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Home > Science and research > Structure, Composition and Evolution of the Earth's Crust > Volcanics

Volcanics

In the territory of the Czech Republic, volcanic activity took place during the Lower and Upper Palaeozoic and later during the Tertiary with some events persisting into the Quaternary.

The use of a drone to photograph a rock face in the vicinity of the Trosky Castle ruins in the Czech Paradise

Volcanic structures exposed on inaccessible rock faces can be observed and photographed using a remote controlled helicopter drone carrying a camera. This enables close-up views and innovative perspectives of volcanic bodies to be captured. The use of a drone to photograph a rock face in the vicinity of the Trosky Castle ruins in the Czech Paradise is shown. (Author: V. Rapprich)

Vulcanologists investigate the composition of magmas and the forms of volcanic and sub volcanic bodies. Using enclaves carried up by the eruptive rocks, the processes governing melting at the boundary between the Earth’s crust and mantle, and mixing of magmas of different compositions can be interpreted.

Columnar jointing in alkali basalts at Zlatý vrch (the Golden Hill), the  so-called “Basaltic Organ’

Columnar jointing in alkali basalts at Zlatý vrch (the Golden Hill), the so-called “Basaltic Organ’.

Although there are no historical records of eruptions or other dangerous phenomenon related to volcanic activity in the Czech Republic, during the comparatively recent period of geological history a few million years ago, extensive volcanic activity accompanied the reactivation of old fault zones affecting large areas of Bohemia and Moravia. This probably took place in response to the stresses imposed on the Bohemian Massif by the Alpine orogeny that was taking place to the South and East of the Czech Republic. At present, subtle, barely noticeable earthquakes, mud volcanoes, and other post-volcanic phenomenon occur, e.g. in the surroundings of the town of Cheb, that indicate the presence of an active magma chamber below the surface in northern Bohemia.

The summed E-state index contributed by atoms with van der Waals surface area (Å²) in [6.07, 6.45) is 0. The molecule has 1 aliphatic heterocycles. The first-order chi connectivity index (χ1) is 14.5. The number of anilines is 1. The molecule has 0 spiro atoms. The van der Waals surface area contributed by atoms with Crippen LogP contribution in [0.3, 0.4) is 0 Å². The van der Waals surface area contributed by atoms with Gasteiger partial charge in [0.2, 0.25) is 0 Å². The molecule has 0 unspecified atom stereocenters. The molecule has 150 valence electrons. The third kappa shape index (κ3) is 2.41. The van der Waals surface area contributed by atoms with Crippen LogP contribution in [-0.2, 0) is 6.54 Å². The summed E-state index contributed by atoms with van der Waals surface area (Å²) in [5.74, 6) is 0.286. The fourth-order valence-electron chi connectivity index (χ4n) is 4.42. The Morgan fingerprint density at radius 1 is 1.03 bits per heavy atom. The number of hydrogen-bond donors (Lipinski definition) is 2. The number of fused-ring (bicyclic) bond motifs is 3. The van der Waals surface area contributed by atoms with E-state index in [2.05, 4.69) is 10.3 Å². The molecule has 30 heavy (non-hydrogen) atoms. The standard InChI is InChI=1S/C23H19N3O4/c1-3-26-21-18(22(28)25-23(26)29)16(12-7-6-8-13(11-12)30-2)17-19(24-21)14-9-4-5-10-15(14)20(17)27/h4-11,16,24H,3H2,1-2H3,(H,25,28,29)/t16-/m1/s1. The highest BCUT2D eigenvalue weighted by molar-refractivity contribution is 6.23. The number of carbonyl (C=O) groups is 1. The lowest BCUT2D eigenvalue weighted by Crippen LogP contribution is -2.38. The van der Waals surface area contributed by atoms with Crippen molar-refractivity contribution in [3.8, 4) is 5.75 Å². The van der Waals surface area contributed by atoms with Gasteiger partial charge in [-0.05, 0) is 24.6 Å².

In addition to improving the understanding of volcanic processes and their associated hazards, the mapping of volcanic rocks brings to light new resources of industrial minerals and raw materials, e.g. zeolites and bentonite.

icon of contactsContacts

Czech Geological Survey
Klárov 131/3
118 21 Praha 1
phone: +420257089530
fax: +420 257 531 376
vladislav.rapprich@geologycz